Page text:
Preview: "The Color Purple" At The Fred Kavli Theatre
“Just about every type of person I’d ever play was locked up in there,” Colston said.
Soon after leaving his nine-to-five to pursue formal theater training, the young actor evolved into one of the theater’s sharpest emerging talents. Since February, Colston has brought fresh life to the role of Harpo in “The Color Purple.” The musical will run at the Fred Kavli Theater in Thousand Oaks from Sept. 28 to Oct. 3.
Alice Walker’s 1982 Pulitzer Prize-winning novel, the book on which the Tony Award-winning musical is based, tells the story of Celie, a black woman seeking a better life in rural 1930s Georgia. Walker’s novel spawned Steven Spielberg’s 1985 film as well as this musical, which first opened in 2005. Now in its second national tour, the musical version of Celie’s story has consistently delighted and inspired audiences of all ages and backgrounds in a way that few American stories have.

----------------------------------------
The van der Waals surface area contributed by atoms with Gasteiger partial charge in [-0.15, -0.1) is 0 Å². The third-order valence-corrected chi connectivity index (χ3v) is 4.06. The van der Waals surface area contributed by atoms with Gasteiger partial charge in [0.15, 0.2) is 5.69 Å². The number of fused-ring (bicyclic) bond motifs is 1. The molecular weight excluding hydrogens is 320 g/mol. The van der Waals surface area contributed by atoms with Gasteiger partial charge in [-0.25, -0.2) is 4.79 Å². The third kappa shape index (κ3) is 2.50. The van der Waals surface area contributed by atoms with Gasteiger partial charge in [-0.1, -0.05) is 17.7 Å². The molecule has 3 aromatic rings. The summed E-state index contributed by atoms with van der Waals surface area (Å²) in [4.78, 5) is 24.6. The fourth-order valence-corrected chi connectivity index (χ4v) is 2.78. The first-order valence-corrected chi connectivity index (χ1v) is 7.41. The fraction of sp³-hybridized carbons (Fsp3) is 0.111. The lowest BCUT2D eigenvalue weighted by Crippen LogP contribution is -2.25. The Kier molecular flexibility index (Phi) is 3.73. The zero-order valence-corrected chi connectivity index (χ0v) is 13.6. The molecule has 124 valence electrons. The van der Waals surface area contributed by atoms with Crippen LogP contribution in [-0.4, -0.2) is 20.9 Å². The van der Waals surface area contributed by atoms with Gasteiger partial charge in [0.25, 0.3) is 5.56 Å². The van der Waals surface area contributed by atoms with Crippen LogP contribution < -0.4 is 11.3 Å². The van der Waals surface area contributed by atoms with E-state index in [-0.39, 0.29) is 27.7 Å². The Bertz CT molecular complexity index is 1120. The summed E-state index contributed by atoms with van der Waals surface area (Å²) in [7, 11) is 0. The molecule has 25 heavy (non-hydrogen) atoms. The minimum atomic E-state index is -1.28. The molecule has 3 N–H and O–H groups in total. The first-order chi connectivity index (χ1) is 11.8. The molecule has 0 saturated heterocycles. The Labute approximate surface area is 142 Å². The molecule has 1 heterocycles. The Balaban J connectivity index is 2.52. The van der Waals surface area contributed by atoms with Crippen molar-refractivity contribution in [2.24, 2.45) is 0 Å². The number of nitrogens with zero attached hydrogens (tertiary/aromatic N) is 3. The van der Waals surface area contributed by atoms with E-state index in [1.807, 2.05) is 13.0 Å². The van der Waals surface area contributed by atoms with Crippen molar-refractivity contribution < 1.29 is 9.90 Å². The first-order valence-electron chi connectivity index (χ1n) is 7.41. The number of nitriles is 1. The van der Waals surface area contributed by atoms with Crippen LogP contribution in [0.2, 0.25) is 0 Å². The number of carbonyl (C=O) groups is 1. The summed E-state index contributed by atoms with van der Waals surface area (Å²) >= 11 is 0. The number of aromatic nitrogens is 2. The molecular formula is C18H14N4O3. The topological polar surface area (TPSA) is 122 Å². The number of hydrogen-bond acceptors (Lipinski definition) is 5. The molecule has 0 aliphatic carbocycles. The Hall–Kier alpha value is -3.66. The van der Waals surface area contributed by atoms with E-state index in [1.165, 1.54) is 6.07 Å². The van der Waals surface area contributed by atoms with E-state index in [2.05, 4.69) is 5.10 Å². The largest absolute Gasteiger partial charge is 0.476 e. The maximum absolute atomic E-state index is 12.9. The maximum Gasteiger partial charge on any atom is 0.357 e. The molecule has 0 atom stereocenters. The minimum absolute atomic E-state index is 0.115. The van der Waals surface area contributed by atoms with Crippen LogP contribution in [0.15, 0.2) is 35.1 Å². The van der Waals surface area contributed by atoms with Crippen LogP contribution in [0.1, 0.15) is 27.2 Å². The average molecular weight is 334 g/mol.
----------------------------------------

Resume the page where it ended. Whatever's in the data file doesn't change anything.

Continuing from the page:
“It’s ultimately a story about love, a story about triumph, a story about adversity,” Colston said. “I think that’s a huge reason the show has been so widely successful.”
Colston also promised that even if you’ve seen the film dozens of times, the musical will touch your soul on a different level. Staying true to the novel, the show explores the sexual relationship between Celie and Shug Avery, an issue that was too taboo for Hollywood in the mid-80s.
“We’re in a completely different time now,” Colston said. “Folks are hungry for this.”
The musical also boasts all original music by Brenda Russell, Allee Willis and Stephen Bray, a soulful soundtrack completely different from that found in the familiar film.
“Because this incarnation of the story is getting closer to the meat of the book, you don’t really miss the songs from the film,” Colston, who is also a playwright, poet and motivational speaker, said.
He believes that “The Color Purple” was destined to become a musical, and thousands of theatergoers seem to agree.
“You can’t communicate this story any better than with music,” he said. “In this story you get everything — jazz, gospel, the blues, everything.”
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